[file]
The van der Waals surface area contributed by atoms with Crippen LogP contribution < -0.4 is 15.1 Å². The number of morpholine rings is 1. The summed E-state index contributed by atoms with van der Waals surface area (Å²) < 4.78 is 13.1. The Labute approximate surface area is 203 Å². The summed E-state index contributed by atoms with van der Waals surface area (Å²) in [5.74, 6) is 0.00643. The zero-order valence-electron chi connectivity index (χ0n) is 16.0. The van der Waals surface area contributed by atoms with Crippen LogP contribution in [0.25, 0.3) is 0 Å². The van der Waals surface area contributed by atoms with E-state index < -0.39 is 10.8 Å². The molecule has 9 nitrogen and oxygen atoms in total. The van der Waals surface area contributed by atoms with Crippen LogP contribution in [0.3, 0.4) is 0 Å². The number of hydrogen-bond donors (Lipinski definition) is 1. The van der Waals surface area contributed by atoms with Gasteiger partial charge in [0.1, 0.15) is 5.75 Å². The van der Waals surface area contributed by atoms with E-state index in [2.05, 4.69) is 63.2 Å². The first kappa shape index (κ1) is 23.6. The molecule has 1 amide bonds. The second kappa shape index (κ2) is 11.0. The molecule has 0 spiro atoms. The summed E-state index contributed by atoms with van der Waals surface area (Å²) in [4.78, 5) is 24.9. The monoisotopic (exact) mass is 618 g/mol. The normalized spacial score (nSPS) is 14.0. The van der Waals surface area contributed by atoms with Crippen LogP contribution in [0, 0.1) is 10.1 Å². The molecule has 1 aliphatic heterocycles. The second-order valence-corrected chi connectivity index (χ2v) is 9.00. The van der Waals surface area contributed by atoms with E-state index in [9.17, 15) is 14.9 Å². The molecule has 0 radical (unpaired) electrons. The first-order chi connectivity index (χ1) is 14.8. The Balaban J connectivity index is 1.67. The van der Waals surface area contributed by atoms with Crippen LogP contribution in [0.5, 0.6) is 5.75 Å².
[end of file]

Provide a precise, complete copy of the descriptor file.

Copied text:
The van der Waals surface area contributed by atoms with Crippen LogP contribution < -0.4 is 15.1 Å². The number of morpholine rings is 1. The summed E-state index contributed by atoms with van der Waals surface area (Å²) < 4.78 is 13.1. The Labute approximate surface area is 203 Å². The summed E-state index contributed by atoms with van der Waals surface area (Å²) in [5.74, 6) is 0.00643. The zero-order valence-electron chi connectivity index (χ0n) is 16.0. The van der Waals surface area contributed by atoms with Crippen LogP contribution in [0.25, 0.3) is 0 Å². The van der Waals surface area contributed by atoms with E-state index < -0.39 is 10.8 Å². The molecule has 9 nitrogen and oxygen atoms in total. The van der Waals surface area contributed by atoms with Crippen LogP contribution in [0.3, 0.4) is 0 Å². The number of hydrogen-bond donors (Lipinski definition) is 1. The van der Waals surface area contributed by atoms with Gasteiger partial charge in [0.1, 0.15) is 5.75 Å². The van der Waals surface area contributed by atoms with E-state index in [2.05, 4.69) is 63.2 Å². The first kappa shape index (κ1) is 23.6. The molecule has 1 amide bonds. The second kappa shape index (κ2) is 11.0. The molecule has 0 spiro atoms. The summed E-state index contributed by atoms with van der Waals surface area (Å²) in [4.78, 5) is 24.9. The monoisotopic (exact) mass is 618 g/mol. The normalized spacial score (nSPS) is 14.0. The van der Waals surface area contributed by atoms with Crippen LogP contribution in [0, 0.1) is 10.1 Å². The molecule has 1 aliphatic heterocycles. The second-order valence-corrected chi connectivity index (χ2v) is 9.00. The van der Waals surface area contributed by atoms with E-state index in [9.17, 15) is 14.9 Å². The molecule has 0 radical (unpaired) electrons. The first-order chi connectivity index (χ1) is 14.8. The Balaban J connectivity index is 1.67. The van der Waals surface area contributed by atoms with Crippen LogP contribution in [0.5, 0.6) is 5.75 Å².